Planning for Fundraising in 2021
A colleague’s word of advice during a recent planning meeting provides perfect framing for preparing to fundraise in 2021. Nonprofits, she said, have a choice: View the COVID-19 pandemic as an event or as the start of a new era. If we plan for a new era and we’re wrong, we simply can revert to previous practices when the pandemic ends. However, if we view COVID as an event and we’re wrong, we will enter the future unprepared.
Here are some suggestions for preparing for a new era, starting with your fundraising planning for 2021:
First – Technology never goes backwards, and the same will be true for fundraising. Zoom (and the rest) are here to stay.
When the pandemic ends, some donors will yearn for in-person fundraising meetings and events, but others will not. This especially could be true for special events. Many donors will be glad to enjoy the special event from the comfort of their home, not having to race from work or worry if the babysitter has the kids in bed on time. COVID has allowed us to see the future, and the future of fundraising likely will be a hybrid of in-person and online meetings and special events.
Second – We need to understand the complexities of the current and post-pandemic economy or, more precisely, economies. As you hear the latest economic news, especially news about financial downturn and hardship, remember that the economy is not one-size-fits-all.
In fact, there are at least two economies. One includes people who are still working full-time and have stable incomes. The other includes people who have lost their jobs or had their pay reduced and who might not return to the full-time labor market for years.
Therefore, examine your donor database. People who remain employed can still be in a strong position to continue donating, while those hit hard by the COVID economy obviously are not. Plan your fundraising accordingly.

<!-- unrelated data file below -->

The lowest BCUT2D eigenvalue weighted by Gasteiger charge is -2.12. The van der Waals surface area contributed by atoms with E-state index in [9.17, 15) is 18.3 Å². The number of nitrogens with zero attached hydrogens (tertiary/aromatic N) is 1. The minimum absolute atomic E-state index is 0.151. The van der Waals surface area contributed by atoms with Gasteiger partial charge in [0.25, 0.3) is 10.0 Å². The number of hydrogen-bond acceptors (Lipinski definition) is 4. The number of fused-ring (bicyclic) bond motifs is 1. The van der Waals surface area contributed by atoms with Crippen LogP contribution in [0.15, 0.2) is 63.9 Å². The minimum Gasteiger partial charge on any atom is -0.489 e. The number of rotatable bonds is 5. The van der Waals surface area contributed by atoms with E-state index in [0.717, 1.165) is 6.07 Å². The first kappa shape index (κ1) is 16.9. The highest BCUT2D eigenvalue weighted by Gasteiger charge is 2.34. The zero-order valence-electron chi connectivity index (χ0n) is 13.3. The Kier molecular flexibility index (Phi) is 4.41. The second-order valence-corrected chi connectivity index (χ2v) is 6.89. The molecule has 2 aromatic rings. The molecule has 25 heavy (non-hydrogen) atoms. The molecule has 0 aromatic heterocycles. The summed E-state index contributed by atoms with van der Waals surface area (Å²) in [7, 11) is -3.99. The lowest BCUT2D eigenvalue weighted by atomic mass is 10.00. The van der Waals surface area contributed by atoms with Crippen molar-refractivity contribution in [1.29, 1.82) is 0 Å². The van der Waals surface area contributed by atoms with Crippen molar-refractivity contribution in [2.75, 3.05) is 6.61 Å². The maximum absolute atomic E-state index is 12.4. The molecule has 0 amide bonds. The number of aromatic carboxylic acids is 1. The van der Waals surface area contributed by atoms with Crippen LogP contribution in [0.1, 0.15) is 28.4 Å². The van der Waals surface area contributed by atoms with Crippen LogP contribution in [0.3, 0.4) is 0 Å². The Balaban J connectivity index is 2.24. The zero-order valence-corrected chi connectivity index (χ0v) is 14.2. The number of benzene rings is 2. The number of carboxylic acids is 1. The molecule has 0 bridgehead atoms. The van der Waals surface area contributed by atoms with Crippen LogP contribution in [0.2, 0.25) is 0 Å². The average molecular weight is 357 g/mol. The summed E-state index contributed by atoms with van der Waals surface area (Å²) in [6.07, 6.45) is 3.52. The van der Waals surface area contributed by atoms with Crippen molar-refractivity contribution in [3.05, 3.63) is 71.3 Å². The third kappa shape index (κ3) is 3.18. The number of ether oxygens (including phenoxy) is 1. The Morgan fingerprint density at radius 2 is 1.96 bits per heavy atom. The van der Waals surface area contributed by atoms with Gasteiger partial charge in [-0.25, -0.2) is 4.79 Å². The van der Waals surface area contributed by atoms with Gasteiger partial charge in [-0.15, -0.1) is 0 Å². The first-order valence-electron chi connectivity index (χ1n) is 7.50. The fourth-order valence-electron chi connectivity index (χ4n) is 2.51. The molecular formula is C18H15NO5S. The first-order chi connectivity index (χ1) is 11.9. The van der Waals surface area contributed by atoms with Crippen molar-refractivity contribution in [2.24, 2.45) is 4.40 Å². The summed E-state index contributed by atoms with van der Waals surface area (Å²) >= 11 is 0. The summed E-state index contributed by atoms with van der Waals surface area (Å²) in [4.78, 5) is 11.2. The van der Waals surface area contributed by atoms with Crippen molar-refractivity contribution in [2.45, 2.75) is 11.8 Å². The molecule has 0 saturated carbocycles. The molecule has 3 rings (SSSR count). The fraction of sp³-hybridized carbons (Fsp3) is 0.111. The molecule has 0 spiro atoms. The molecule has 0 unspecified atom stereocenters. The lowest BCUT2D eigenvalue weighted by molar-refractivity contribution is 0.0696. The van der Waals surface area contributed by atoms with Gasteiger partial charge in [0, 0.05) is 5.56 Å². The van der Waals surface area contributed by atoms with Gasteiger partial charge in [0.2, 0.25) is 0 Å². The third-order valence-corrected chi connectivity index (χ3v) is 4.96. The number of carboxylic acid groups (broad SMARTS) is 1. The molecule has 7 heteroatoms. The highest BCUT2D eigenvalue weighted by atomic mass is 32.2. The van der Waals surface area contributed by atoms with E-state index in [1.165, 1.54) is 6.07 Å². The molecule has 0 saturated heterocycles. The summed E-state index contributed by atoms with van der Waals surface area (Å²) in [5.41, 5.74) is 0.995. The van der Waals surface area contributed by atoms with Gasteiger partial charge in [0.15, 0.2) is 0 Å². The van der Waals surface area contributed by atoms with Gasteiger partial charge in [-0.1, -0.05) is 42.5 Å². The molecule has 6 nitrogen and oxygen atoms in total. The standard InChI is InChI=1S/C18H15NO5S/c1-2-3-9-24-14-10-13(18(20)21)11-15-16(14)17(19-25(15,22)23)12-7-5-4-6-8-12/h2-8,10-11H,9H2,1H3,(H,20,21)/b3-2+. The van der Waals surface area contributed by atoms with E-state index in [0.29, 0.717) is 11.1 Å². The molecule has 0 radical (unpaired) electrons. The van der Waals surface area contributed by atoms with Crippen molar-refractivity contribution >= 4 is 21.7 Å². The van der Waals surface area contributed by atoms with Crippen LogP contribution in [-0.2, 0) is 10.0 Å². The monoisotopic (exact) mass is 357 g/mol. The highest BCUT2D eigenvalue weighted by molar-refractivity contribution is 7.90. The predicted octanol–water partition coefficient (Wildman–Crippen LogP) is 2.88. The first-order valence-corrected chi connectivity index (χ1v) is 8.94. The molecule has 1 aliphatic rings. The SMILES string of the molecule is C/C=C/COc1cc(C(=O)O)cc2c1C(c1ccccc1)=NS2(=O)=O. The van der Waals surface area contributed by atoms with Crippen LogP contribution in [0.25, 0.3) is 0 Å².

Third – Where does the S&P 500 close on Dec. 31, and is that number higher or lower than 3230.78 (where the market closed on Dec. 31, 2019)? If higher, research indicates that charitable giving likely will be higher in 2021. If lower, well, the correlation unfortunately is the same.
Fourth – Continue modeling the racial diversity that the rest of society can emulate. Remain intentional about diversifying your nonprofit’s board, management, staff and donor database. Along with being the right thing to do, increased diversity increases your circle of relationships, which ultimately can increase your fundraising.
Fifth – If you do not have 100% board giving, now is the time. Fewer than half of nonprofit boards are fully engaged with fundraising, even though boards are entrusted with legal responsibility over the nonprofit. Why should others donate when board members do not lead by example?
Research reveals that communicating fundraising expectations to board members significantly increases the likelihood that they will be engaged with fundraising. One hundred percent board giving can be a wonderful New Year’s Resolution for your nonprofit.
Sixth – Stewardship of all of your donors, including those who made first-time gifts to help during the pandemic, is critical. Maintaining communication and engagement in various ways that do not always involve asking for another gift treats donors with the dignity that they deserve, while increasing the likelihood that their charitable giving will continue.
Seventh – Finally, fundraise with confidence. If your case for support was strong before the pandemic, your case for support can remain strong now and in the new era as you invite donors to join you in making the world a better place.
Bill Stanczykiewicz. Ed.D., serves as assistant dean for external relations at the Indiana University Lilly Family School of Philanthropy, where he also directs The Fund Raising School. Bill is a member of AFP-Indiana.